You Will Not “Zone-out” With This Great Self Regulation Program

April 4, 2012

The Zones of Regulation Curriculum was designed to help children become more successful in school, at home, and in the community by independently controlling maladaptive behaviors through the process of self regulation and emotional control. Self regulation is the ability to be in the best state to successfully engage in a particular activity. When exposed to a frustrating activity, an individual with self regulation difficulties may find coping challenging and will likely demonstrate maladaptive behaviors such as physically escaping the situation or lashing out.

Through the Zones of Regulation program, students will learn how to categorize their emotions and states of alertness into four  color categorized zones.

  1. The Blue Zone: A low state of alertness. For example, when one feels sick, tired, or bored.
  2. The Green Zone: A regulated state of alertness. Characterized when one is focused, calm and content.
  3. The Yellow Zone: A heightened state of alertness. For example, when one experiences feeling of frustration, silliness, or confusion.
  4. The Red Zone: An extremely heightened state of alertness. When one feels intense emotions such as rage, panic, or terror.

The Zones of Regulation curriculum teaches children which zones are expected for given circumstances. For example, right before a championship sports event, it is okay for one’s body to be in the Yellow Zone as a heightened state of alertness may boost athletic performance. In contrast, a heightened state of alertness is not appropriate when one is sitting in math class. If a child is in a zone that does not match the demands of the environment, the Zones curriculum teaches children tools that help them move between zones; this helps a child get their body in a “just right” place to do what is expected of them. A child’s toolbox of self regulation strategies consists of a variety of calming techniques, cognitive strategies, and sensory supports.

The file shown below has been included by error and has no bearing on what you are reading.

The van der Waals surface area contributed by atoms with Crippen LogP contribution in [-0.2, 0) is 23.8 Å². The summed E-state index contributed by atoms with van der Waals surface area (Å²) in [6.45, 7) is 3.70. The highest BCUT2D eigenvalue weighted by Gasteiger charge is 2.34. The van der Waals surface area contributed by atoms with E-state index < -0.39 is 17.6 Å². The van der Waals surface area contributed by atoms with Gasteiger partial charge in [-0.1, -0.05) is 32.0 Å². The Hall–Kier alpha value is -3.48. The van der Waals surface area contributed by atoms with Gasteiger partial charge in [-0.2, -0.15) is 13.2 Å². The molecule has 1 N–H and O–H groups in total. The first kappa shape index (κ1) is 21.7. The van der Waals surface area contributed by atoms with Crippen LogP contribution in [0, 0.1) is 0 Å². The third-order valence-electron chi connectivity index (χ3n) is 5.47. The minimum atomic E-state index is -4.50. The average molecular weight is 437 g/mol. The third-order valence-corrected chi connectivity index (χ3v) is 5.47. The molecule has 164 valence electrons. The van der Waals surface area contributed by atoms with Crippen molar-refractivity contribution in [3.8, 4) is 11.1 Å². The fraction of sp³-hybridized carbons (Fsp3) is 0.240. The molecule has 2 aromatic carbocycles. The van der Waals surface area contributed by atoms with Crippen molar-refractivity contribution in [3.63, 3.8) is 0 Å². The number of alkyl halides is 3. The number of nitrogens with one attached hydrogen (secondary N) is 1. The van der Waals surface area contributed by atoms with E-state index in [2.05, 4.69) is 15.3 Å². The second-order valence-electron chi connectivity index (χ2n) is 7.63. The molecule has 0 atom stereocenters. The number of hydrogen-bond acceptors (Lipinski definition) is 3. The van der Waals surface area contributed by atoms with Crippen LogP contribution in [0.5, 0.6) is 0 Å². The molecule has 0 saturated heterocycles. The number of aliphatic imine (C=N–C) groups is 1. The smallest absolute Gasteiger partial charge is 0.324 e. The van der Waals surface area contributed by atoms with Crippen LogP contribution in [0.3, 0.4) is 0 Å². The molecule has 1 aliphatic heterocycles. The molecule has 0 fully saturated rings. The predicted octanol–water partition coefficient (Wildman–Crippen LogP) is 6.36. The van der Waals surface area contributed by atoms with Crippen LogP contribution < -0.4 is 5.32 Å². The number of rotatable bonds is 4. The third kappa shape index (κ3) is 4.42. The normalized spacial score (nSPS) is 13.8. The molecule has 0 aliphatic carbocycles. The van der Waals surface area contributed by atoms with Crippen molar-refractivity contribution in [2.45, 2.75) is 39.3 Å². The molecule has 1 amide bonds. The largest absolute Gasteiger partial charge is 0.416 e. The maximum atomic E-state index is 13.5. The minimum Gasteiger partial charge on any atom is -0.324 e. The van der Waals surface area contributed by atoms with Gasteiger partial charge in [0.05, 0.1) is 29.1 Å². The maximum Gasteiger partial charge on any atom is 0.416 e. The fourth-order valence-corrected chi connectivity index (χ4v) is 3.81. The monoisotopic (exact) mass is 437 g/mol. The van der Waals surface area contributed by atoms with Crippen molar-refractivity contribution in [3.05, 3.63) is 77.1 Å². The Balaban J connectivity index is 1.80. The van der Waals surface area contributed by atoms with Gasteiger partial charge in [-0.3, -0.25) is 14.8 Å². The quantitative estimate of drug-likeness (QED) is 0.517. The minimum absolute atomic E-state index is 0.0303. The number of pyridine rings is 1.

The Zones of Regulation curriculum is appropriate for any child, even as young as preschool years, that struggles with self regulation. However, some children with the following conditions frequently have difficulty self regulating: Autism Spectrum Disorder, Attention Deficit Hyperactive Disorder, Oppositional Defiant Disorder, or Anxiety Disorders.

For more information about the Zones of Regulation program, please ask your CSLOT occupational therapist.

-Rosie Commons M.S. OTR/L


Kuypers, L.M. (2011). The Zones of Regulation: A Curriculum Deisgned to Foster Self-Regulation and Emotional Control. San Jose, CA: Think Social Publishing, Inc.


SCERTS. It makes for a catchy acronym, and rolls of the tongue easily, but what does it stand for?

January 9, 2012

Speech and occupational therapists from all three CSLOT offices, along with over 100 fellow therapists, administrators, parents, and educators, spent October 25th and 26th in South San Francisco, discovering what SCERTS was all about and how to implement this model—a model developed for individuals who have autism spectrum or related disorders—into their practice.

We began by briefly reviewing that SCERTS refers to social communication (SC), emotional regulation (ER), and transactional support (TS), after which we jumped right into the main attraction—learning how to put SCERTS into action!

We all had our handouts and pens ready, and our eye and minds wide open as we listened to and learned from our wonderfully enlightened presenters, Emily Rubin and Barry Prizant. If you’ve never heard this duo speak, you must sign up for their next speaking engagement right now! I must say that they are certainly a force to be reckoned with when it comes to public speaking. No question about that!

Emily and Barry presented videos and shared detailed power-point notes, worksheets, and case-studies, while answering questions, and supplying us with useful tools like lists of “frequently used objectives and supports” to help all of us better understand how we can take this knowledge and these tools and implement them into our practice.

Our presenters repeatedly told us that they would change our way of thinking from “sure, I think I can do this” to “yes! I know I can do this,” and I believe most of us left this 2-day institute feeling empowered with new knowledge and new skills to work with individuals who have ASD and their families; we left feeling like we’ve been challenged; we left feeling like we know we can!

So, I’ll finish with another acronym. FYI: I felt incredibly lucky to get the chance to learn about the implementation of this comprehensive and multidisciplinary approach, and be in the presence of two incredible collaborators who were able to teach me so much in just a short time.

-Diana Pritsker, M.S., CF-SLP